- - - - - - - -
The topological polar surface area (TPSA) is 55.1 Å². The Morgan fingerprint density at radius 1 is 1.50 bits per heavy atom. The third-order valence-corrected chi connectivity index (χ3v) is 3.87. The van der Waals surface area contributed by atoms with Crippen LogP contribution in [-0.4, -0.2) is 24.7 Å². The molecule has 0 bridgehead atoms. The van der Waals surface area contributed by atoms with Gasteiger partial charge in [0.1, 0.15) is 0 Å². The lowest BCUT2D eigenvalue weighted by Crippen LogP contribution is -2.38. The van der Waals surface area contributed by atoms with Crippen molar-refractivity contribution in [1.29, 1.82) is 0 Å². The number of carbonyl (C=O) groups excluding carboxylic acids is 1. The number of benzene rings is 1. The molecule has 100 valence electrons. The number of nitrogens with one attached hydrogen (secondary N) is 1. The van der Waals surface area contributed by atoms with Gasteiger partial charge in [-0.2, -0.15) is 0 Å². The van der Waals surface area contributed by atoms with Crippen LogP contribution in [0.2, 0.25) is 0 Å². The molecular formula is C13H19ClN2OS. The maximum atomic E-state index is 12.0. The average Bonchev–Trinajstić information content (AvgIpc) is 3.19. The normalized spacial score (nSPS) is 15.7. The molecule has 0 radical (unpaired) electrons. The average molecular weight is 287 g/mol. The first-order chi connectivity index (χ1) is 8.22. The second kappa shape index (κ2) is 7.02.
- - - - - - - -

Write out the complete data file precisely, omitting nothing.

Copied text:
The topological polar surface area (TPSA) is 55.1 Å². The Morgan fingerprint density at radius 1 is 1.50 bits per heavy atom. The third-order valence-corrected chi connectivity index (χ3v) is 3.87. The van der Waals surface area contributed by atoms with Crippen LogP contribution in [-0.4, -0.2) is 24.7 Å². The molecule has 0 bridgehead atoms. The van der Waals surface area contributed by atoms with Gasteiger partial charge in [0.1, 0.15) is 0 Å². The lowest BCUT2D eigenvalue weighted by Crippen LogP contribution is -2.38. The van der Waals surface area contributed by atoms with Crippen molar-refractivity contribution in [1.29, 1.82) is 0 Å². The number of carbonyl (C=O) groups excluding carboxylic acids is 1. The number of benzene rings is 1. The molecule has 100 valence electrons. The number of nitrogens with one attached hydrogen (secondary N) is 1. The van der Waals surface area contributed by atoms with Gasteiger partial charge in [-0.2, -0.15) is 0 Å². The van der Waals surface area contributed by atoms with Crippen LogP contribution in [0.2, 0.25) is 0 Å². The molecular formula is C13H19ClN2OS. The maximum atomic E-state index is 12.0. The average Bonchev–Trinajstić information content (AvgIpc) is 3.19. The normalized spacial score (nSPS) is 15.7. The molecule has 0 radical (unpaired) electrons. The average molecular weight is 287 g/mol. The first-order chi connectivity index (χ1) is 8.22. The second kappa shape index (κ2) is 7.02.